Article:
Anyone whose too confident in their first day of school is an absolute liar and has hypnotized themselves into thinking they’re too cool for school. Even those of us who spent all of the summer planning whole units for the year and / or already have all their lesson plans from years past memorized and honed should always have a sense of nervousness and even anxiety about their craft. I’m not one to make such bold statements, but follow.
In the areas of performance, nervousness and anxiety usually indicates either a negative or positive attitude towards an event. It obviously means that they actually care about the result of the event. They’re also thinking about whether their actions or inaction led to that next event happening. Now, if people do prepare and prepare well, there’s no escaping that bit of nervousness because they care enough about the result to have prepared for what might happen. Those that don’t even prepare, though, have a less likely probability of actually caring about the result (at least until after a negative result happens).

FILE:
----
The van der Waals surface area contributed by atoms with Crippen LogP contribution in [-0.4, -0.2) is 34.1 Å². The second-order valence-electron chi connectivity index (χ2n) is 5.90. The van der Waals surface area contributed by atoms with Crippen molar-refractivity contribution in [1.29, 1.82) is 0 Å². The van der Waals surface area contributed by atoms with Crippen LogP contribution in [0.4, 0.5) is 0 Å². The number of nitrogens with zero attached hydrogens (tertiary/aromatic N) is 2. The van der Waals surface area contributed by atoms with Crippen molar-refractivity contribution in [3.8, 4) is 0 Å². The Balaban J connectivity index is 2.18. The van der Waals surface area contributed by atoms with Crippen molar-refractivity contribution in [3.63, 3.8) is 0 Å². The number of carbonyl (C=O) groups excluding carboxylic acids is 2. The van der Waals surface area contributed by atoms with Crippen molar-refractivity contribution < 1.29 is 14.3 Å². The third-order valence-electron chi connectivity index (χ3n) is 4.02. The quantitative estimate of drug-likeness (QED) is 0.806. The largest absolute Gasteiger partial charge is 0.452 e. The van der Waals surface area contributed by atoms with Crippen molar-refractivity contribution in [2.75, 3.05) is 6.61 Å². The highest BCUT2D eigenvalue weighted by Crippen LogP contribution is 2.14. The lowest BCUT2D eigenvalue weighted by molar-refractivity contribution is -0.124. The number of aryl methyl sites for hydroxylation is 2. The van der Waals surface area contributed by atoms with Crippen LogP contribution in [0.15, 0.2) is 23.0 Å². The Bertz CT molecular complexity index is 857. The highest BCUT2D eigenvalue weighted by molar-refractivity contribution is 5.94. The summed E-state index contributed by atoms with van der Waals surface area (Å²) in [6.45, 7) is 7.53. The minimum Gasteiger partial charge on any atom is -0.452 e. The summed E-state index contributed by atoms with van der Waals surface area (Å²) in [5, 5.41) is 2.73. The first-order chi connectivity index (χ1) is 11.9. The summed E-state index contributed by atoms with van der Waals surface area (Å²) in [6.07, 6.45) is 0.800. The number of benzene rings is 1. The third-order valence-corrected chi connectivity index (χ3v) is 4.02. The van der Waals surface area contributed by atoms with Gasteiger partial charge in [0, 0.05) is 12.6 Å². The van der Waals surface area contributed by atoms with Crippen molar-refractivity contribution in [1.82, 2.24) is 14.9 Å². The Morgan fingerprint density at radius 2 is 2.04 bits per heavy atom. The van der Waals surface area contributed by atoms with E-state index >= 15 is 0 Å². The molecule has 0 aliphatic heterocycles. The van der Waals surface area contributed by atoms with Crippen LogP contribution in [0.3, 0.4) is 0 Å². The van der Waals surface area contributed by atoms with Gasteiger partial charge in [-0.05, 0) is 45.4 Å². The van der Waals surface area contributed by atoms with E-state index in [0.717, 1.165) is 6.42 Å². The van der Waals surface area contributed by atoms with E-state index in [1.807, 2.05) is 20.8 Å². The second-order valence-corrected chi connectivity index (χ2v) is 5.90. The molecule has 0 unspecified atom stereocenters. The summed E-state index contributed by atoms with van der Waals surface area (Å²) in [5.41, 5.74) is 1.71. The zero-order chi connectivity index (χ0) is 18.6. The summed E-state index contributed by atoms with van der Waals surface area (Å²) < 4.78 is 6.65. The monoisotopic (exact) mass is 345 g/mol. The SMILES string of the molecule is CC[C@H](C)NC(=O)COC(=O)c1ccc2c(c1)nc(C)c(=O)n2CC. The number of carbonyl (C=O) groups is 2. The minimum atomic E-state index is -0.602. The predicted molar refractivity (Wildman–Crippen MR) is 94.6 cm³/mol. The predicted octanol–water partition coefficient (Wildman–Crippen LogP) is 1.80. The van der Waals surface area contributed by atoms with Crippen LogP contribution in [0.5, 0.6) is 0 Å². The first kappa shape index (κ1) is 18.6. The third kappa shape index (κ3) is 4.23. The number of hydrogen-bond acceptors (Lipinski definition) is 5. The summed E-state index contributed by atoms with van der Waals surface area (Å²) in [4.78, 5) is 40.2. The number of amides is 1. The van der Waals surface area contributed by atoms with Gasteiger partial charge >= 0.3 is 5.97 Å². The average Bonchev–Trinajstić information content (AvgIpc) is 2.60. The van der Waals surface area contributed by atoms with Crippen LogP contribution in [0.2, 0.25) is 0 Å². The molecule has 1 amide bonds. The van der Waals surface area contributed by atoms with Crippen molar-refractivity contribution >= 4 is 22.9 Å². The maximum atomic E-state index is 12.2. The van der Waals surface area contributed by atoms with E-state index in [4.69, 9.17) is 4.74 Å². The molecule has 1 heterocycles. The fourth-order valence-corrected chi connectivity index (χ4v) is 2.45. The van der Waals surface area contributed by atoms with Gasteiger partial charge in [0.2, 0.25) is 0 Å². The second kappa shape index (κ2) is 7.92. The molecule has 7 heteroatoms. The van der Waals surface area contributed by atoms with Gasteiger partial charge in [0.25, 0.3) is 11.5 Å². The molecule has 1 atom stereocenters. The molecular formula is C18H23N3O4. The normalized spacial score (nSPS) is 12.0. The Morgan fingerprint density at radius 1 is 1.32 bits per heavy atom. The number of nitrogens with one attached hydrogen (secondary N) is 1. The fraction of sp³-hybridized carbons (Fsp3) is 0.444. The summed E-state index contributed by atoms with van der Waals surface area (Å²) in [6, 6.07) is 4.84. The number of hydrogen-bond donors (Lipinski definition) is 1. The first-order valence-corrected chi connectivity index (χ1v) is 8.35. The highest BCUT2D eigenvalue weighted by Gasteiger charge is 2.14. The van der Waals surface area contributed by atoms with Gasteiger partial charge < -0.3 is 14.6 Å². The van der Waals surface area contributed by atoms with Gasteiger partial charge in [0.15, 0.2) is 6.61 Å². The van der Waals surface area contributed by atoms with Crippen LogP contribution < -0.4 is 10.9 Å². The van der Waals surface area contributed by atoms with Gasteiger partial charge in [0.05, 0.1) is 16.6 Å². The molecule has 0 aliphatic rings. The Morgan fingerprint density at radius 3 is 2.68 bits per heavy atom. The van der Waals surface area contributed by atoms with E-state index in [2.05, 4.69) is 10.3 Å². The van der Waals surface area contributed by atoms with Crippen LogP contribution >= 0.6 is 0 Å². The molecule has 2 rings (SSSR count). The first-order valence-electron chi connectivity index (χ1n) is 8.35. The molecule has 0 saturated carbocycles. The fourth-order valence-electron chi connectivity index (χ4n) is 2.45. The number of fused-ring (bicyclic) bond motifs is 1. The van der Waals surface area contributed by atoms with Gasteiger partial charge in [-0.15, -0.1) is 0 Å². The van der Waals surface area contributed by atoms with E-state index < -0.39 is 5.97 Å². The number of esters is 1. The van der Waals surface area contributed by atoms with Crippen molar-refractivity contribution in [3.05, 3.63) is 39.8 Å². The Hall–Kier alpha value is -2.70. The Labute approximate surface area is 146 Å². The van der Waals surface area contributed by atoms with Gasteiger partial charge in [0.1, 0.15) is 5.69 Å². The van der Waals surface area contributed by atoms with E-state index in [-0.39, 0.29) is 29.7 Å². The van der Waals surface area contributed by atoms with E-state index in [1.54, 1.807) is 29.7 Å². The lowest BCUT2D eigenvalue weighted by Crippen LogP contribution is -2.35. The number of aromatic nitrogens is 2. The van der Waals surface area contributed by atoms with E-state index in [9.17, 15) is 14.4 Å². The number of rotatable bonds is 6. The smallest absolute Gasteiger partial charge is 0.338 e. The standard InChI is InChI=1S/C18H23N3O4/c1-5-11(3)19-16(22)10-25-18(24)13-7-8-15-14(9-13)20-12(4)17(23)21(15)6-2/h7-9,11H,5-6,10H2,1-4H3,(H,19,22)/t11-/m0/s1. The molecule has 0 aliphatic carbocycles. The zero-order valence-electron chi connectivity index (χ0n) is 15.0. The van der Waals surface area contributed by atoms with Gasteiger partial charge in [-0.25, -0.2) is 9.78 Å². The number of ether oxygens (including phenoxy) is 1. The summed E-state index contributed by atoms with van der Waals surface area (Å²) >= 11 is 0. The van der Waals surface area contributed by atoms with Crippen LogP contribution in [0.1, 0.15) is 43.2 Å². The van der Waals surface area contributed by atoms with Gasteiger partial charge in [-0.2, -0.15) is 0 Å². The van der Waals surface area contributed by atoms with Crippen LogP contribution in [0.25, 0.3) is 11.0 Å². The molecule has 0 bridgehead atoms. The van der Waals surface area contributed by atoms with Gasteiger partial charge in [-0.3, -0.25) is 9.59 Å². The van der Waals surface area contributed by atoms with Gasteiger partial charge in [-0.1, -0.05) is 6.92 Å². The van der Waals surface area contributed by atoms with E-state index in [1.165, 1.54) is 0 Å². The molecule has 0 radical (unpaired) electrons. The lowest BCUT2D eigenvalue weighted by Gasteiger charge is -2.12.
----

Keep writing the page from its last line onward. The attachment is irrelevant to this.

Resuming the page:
So it goes without saying, I’m a little jittery. Last week, I’ve been preparing for my fellow teachers to come and prepare their rooms. Due to the latest stipulations dealt by the Department of Education, they had less required days to show up. By my informal estimates, about 13% of teachers came in a week before to prepare their classrooms. I personally couldn’t partake too much in classroom preparation as I had to prepare for this new role I’ve been racking my brain about.
In the meantime, I’ve also tried to exude a lot of confidence about my latest journey (with a tint of swagger). I’ve prepared a syllabus and an agenda all for the first two days. Thus, I can’t help but get nervous about what may or may not happen. Let’s hope the next 182 school days are my most successful ever. Just the thought alone makes me jittery.
Jose, who almost didn’t even tag this blog knowing I need to start ironing …